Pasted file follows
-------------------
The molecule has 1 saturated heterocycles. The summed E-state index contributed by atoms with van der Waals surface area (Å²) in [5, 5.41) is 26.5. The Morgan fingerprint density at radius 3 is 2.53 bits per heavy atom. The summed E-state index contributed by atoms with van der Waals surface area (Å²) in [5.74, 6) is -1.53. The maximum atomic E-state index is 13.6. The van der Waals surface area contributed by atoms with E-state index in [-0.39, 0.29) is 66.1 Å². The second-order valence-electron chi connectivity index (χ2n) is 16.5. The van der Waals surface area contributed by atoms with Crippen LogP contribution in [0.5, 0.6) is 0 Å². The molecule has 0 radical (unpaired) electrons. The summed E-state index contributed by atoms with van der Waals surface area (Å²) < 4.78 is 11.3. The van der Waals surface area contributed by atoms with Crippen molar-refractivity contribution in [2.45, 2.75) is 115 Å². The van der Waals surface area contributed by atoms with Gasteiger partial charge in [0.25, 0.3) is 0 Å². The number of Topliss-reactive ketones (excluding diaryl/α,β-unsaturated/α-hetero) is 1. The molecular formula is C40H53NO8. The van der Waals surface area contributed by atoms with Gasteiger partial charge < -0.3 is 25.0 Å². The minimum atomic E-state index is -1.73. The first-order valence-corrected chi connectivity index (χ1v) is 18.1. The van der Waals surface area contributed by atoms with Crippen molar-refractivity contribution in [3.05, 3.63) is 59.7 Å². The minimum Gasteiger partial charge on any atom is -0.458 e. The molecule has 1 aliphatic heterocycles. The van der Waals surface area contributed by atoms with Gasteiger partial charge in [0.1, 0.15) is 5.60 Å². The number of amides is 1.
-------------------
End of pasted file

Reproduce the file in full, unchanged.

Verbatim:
The molecule has 1 saturated heterocycles. The summed E-state index contributed by atoms with van der Waals surface area (Å²) in [5, 5.41) is 26.5. The Morgan fingerprint density at radius 3 is 2.53 bits per heavy atom. The summed E-state index contributed by atoms with van der Waals surface area (Å²) in [5.74, 6) is -1.53. The maximum atomic E-state index is 13.6. The van der Waals surface area contributed by atoms with E-state index in [-0.39, 0.29) is 66.1 Å². The second-order valence-electron chi connectivity index (χ2n) is 16.5. The van der Waals surface area contributed by atoms with Crippen LogP contribution in [0.5, 0.6) is 0 Å². The molecule has 0 radical (unpaired) electrons. The summed E-state index contributed by atoms with van der Waals surface area (Å²) < 4.78 is 11.3. The van der Waals surface area contributed by atoms with Crippen molar-refractivity contribution in [2.45, 2.75) is 115 Å². The van der Waals surface area contributed by atoms with Gasteiger partial charge in [0.25, 0.3) is 0 Å². The number of Topliss-reactive ketones (excluding diaryl/α,β-unsaturated/α-hetero) is 1. The molecular formula is C40H53NO8. The van der Waals surface area contributed by atoms with Gasteiger partial charge < -0.3 is 25.0 Å². The minimum atomic E-state index is -1.73. The first-order valence-corrected chi connectivity index (χ1v) is 18.1. The van der Waals surface area contributed by atoms with Crippen molar-refractivity contribution in [3.05, 3.63) is 59.7 Å². The minimum Gasteiger partial charge on any atom is -0.458 e. The molecule has 1 aliphatic heterocycles. The van der Waals surface area contributed by atoms with Gasteiger partial charge in [0.1, 0.15) is 5.60 Å². The number of amides is 1.